but then, there’s the rest.  predisposed psychological genetics.  environment.  social prejudices.  bigotry.  elitism.  lack of empathy.  the inability to walk in another’s shoes.  the lack of wanting to try to walk in another’s shoes.  some kind of warped misinformed yet embraced caste system.  jealousy.  bitterness.  the web of ‘ugly’ has many faces.  and people twist.  and that inherent goodness seems to go underground.  we wonder if there is, indeed, any goodness left.  we are confronted with this question over and over again it seems, especially these days.
          we had a discussion about goodness recently.  it became heated.  the dog left the room and retreated to the bathroom.  we were intense.  too intense.  arguing for the same point, we came from two different directions, two different backgrounds.  but we were heading, actually, in the same direction.
          each of us carries our gift of inherent goodness.  we choose each and every day whether we access it or not. my momma’s adherence to the adage, “i shall pass through this world but once.  any good, therefore, that i can do or any kindness that i can show to any fellow creature, let me do it now.  let me not defer or neglect it for i shall not pass this way again.” often rings in my ears.  we all make decisions each day; some steeped in good, some not so much.
          as we approached the holidays and the end of the year, we were deeply diving into cleaning out.  seems right at the end of the year.  old boxes of random items that had accumulated in the years lived in this home, vestiges of life before, of life growing up, of goodnesses shown and received.  we had so much fun as we cleaned; i’d show d pictures or mementos from places or people or the children, every one of them an opportunity for a story.  some carried aha moments, some elicited sighs of where-does-the-time-go, some made me laugh or teary, some stopped me in my tracks.
          i came across things from way-earlier-life, the time i had spent growing up on long island.  my seagull collection, plastic seagulls suspended on wires attached to rocks or shells or pieces of cork, a 70s thing for sure.  my horse collection, which was, in my mind, massive, but when i unpacked it was more like 15 horse statues and ribbons from showing in horse shows, drawings i had painstakingly drawn, books i pored over and over and studied at a much younger age.  a doll collection with hand sewn or hand crocheted outfits made lovingly by my grandmother ‘mama dear’s’ hands.  books and notebooks and old calendars.  trinkets and rocks and feathers.  cards and letters i saved for decades.  artwork by the girl and the boy.  little notes they wrote to me.  an old electric typewriter and a case of 45rpm records we played the night we found them.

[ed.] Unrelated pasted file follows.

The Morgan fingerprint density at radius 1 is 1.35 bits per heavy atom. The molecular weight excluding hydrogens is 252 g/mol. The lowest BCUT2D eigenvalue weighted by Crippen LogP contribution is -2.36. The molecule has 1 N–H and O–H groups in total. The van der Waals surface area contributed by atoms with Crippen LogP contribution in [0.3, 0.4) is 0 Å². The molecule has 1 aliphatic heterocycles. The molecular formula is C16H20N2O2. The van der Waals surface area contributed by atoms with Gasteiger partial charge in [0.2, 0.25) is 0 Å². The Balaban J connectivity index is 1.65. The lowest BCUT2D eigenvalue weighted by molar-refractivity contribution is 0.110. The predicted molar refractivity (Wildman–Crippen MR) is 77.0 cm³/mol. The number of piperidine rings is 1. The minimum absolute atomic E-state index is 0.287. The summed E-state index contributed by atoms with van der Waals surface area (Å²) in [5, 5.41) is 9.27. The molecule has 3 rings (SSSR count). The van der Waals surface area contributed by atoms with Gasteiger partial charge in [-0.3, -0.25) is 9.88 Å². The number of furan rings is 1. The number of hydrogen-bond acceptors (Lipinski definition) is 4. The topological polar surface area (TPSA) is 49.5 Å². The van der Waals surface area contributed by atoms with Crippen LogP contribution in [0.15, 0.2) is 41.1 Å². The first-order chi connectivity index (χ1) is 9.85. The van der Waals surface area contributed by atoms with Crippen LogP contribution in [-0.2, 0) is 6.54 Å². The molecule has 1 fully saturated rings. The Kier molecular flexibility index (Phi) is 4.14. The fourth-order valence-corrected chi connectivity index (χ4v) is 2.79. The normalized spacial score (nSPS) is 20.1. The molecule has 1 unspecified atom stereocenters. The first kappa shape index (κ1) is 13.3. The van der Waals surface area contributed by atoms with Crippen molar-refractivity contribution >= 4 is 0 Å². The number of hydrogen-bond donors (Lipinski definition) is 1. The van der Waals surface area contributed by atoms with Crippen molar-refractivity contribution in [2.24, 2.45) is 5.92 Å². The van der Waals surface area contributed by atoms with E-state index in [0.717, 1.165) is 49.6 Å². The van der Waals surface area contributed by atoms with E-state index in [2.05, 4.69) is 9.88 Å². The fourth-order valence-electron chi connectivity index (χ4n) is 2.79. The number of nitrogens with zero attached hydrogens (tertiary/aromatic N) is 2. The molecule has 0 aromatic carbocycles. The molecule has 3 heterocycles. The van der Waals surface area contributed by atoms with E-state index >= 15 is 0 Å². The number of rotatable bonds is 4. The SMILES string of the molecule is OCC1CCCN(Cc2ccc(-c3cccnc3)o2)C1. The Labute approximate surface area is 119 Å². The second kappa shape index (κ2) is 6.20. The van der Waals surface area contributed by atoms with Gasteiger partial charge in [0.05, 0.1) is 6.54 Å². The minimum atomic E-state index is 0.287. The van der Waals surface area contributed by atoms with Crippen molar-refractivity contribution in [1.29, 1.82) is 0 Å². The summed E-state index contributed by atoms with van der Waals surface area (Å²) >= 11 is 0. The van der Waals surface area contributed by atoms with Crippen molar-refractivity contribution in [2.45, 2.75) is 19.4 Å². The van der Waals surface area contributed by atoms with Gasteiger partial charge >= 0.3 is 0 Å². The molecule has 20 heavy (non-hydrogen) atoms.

and then there are the reminders from a time i don’t talk about so much.  a time when i became a #MeToo.  it takes my breath away to think of that 19 year old girl.  me – an idealistic, innocent, youngest-by-far child who looked at the world through poetic eyes and trusting-colored glasses.  my heart breaks now for this young woman who found her way through a terrifying -and life-changing- time pretty much alone, seeking little help for an act that drove to her core and was more than difficult to voice in a late 1970s judicial system.  because, you know, not everyone is good.  not everyone holds their inherent goodness ahead of their selfish, controlling, violent behaviors.  back then, counseling, and even prosecuting, was rare.  i didn’t experience either one.  the help of counseling nor the satisfaction of prosecuting this person who took away my belief and trust in goodness.  for a time, fear coursed through me.  my view of others became jaded and distrusting.  i sought refuge in varying ways, but never really explained why to myself or others.  i didn’t understand what caused this man to behave as he had, nor did i understand that it wasn’t mine to understand.  what i do know, is that i grew.